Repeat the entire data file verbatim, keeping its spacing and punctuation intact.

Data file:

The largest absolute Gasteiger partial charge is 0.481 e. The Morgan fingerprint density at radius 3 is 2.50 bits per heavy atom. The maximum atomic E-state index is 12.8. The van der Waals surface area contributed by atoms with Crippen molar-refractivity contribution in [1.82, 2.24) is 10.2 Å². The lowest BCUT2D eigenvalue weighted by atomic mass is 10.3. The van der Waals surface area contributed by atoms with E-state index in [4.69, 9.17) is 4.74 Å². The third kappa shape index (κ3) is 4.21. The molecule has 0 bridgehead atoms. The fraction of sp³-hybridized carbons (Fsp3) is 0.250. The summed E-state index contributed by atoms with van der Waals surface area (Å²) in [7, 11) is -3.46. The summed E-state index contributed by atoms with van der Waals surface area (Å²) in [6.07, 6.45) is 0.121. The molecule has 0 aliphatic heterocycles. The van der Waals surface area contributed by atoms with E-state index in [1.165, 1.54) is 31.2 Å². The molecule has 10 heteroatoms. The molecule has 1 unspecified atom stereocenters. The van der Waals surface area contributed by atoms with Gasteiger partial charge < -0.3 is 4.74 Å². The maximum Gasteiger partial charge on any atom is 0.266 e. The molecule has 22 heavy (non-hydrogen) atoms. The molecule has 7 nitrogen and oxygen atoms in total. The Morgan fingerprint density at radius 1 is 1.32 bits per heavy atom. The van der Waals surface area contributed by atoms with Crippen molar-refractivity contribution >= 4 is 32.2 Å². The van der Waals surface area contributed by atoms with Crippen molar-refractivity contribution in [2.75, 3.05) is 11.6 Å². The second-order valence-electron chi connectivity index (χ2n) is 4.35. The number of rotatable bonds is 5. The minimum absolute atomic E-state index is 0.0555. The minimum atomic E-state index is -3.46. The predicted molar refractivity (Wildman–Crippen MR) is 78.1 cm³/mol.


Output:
The largest absolute Gasteiger partial charge is 0.481 e. The Morgan fingerprint density at radius 3 is 2.50 bits per heavy atom. The maximum atomic E-state index is 12.8. The van der Waals surface area contributed by atoms with Crippen molar-refractivity contribution in [1.82, 2.24) is 10.2 Å². The lowest BCUT2D eigenvalue weighted by atomic mass is 10.3. The van der Waals surface area contributed by atoms with E-state index in [4.69, 9.17) is 4.74 Å². The third kappa shape index (κ3) is 4.21. The molecule has 0 bridgehead atoms. The fraction of sp³-hybridized carbons (Fsp3) is 0.250. The summed E-state index contributed by atoms with van der Waals surface area (Å²) in [7, 11) is -3.46. The summed E-state index contributed by atoms with van der Waals surface area (Å²) in [6.07, 6.45) is 0.121. The molecule has 0 aliphatic heterocycles. The van der Waals surface area contributed by atoms with E-state index in [1.165, 1.54) is 31.2 Å². The molecule has 10 heteroatoms. The molecule has 1 unspecified atom stereocenters. The van der Waals surface area contributed by atoms with Gasteiger partial charge < -0.3 is 4.74 Å². The maximum Gasteiger partial charge on any atom is 0.266 e. The molecule has 22 heavy (non-hydrogen) atoms. The molecule has 7 nitrogen and oxygen atoms in total. The Morgan fingerprint density at radius 1 is 1.32 bits per heavy atom. The van der Waals surface area contributed by atoms with Crippen molar-refractivity contribution >= 4 is 32.2 Å². The van der Waals surface area contributed by atoms with Crippen molar-refractivity contribution in [2.75, 3.05) is 11.6 Å². The second-order valence-electron chi connectivity index (χ2n) is 4.35. The number of rotatable bonds is 5. The minimum absolute atomic E-state index is 0.0555. The minimum atomic E-state index is -3.46. The predicted molar refractivity (Wildman–Crippen MR) is 78.1 cm³/mol.